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In This Place

Pining for an Endless Summer

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Mary Bergman
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Can you remember a winter where you were sorry to see it go? A fall where you wished you had carved more pumpkins or taken more hayrides?

I can’t, but so many of us mourn summer’s passing.

There are always summer laments: the books I’d planned to read this summer are sun faded and full of sand, the boat that never made it into the water sits high and dry on my uncle’s lawn. The water is already noticeably cooler. The nights are, too. The neighborhood children still play on the blacktop long past dinnertime, illuminated by streetlights.

On the Cape and Islands, the end of summer is bittersweet. Those of us who live here year round look forward to Labor Day, counting the long August days. The jellyfish in the harbor have overstayed their welcome. The chirping of crickets, almost electric, is louder than the late season house parties.

Over Labor Day, I went camping on the Outer Cape with friends from the Vineyard. We can’t seem to get it together to go much farther than that, the world over the bridge does not interest us.

The mix of people at the campground was strange to say the least--families who came prepared with everything, including the kitchen sink and young people with the clothes on their back and a single tent. They were all there because they want to get away from something, and I guess that’s why we were there, too.

And this summer, this part of the world was bursting at the seams. There we were, in the cultivated wilderness, with little between our tents and our neighbors. Undeterred, we hiked through the dunes at their widest part towards the backshore. Overripe beach plums were sugared with sand. A seal’s skeletal remains warned us not to wander far off the path. Here was the empty expanse we’d been hoping for.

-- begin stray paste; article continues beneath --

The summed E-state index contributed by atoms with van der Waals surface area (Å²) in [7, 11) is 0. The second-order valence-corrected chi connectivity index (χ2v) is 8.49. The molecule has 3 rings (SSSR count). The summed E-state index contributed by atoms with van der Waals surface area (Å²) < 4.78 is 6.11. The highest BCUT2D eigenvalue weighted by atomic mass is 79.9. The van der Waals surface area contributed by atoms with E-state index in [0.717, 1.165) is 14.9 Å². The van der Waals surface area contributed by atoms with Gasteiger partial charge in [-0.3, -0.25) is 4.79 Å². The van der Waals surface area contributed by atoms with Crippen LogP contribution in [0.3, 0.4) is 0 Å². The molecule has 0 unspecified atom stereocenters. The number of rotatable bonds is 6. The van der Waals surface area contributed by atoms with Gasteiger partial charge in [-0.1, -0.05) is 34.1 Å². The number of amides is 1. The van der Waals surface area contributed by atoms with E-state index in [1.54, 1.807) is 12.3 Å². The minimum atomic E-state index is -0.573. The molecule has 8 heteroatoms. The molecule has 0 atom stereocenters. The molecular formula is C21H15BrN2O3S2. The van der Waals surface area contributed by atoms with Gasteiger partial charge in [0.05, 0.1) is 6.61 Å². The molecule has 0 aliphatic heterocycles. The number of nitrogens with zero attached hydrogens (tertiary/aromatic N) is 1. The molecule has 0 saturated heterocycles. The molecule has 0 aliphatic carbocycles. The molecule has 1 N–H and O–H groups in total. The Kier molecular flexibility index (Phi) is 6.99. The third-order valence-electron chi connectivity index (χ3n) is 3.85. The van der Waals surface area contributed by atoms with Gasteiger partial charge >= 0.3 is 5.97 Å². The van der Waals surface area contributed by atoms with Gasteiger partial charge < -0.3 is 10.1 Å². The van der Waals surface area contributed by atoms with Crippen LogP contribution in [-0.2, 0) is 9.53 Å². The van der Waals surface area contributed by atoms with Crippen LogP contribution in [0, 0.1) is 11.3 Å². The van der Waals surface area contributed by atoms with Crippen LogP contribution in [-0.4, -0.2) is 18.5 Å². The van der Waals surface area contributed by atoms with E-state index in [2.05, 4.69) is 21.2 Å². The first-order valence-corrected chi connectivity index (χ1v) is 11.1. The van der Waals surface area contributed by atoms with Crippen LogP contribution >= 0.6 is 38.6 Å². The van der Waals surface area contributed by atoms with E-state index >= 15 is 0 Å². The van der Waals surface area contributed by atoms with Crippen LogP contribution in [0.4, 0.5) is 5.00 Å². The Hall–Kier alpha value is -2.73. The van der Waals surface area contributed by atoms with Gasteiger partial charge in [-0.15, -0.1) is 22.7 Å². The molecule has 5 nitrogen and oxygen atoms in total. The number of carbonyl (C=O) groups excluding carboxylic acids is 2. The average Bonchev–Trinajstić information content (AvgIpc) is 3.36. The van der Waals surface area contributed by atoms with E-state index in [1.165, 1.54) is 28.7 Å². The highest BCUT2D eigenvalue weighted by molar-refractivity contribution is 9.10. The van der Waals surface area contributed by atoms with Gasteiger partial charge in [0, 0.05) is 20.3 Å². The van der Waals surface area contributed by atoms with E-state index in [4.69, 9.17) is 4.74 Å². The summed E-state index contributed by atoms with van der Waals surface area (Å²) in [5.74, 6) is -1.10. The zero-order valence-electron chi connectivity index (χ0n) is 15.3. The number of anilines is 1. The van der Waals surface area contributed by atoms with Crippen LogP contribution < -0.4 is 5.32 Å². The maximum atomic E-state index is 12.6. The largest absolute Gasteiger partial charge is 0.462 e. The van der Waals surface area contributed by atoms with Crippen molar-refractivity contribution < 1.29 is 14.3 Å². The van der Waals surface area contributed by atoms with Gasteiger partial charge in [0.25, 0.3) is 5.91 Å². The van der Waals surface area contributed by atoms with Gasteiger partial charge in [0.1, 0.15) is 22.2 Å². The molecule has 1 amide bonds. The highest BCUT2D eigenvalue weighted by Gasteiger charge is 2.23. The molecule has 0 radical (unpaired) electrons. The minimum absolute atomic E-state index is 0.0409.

We scaled a huge dune, practically crawling up the incline. Here was the beach, where Thoreau said we could put all America behind us! Imagine our surprise only to find that the roar of the waves was, instead, deafened by the din of the crowds of beach buggies who had finally gained access to the ORV corridor, after a summer’s-long standoff with the shorebirds.

Who wouldn’t want to spend the last lingering days of summer where the sea and sand meet?

I’ve heard a lot of people remark that this summer was one they are ready to move on from, and are already beginning to enjoy the slower pace of the shoulder season. There is much to love about this time of year: Concord grapes hanging heavy on the vine, all the air around them cloyingly sweet; the deep blue of the sea; and Julie K’s beach plum jelly, which I have already devoured.

Out here, it can seem that life is all about waiting--waiting for summer’s rush to end, or waiting for summer to arrive. I know locals who say their favorite season is autumn, but I am waving the banner for an endless summer. There is no other time of year that feels so full of promise. And that feeling is worth it, even if summer is full of people.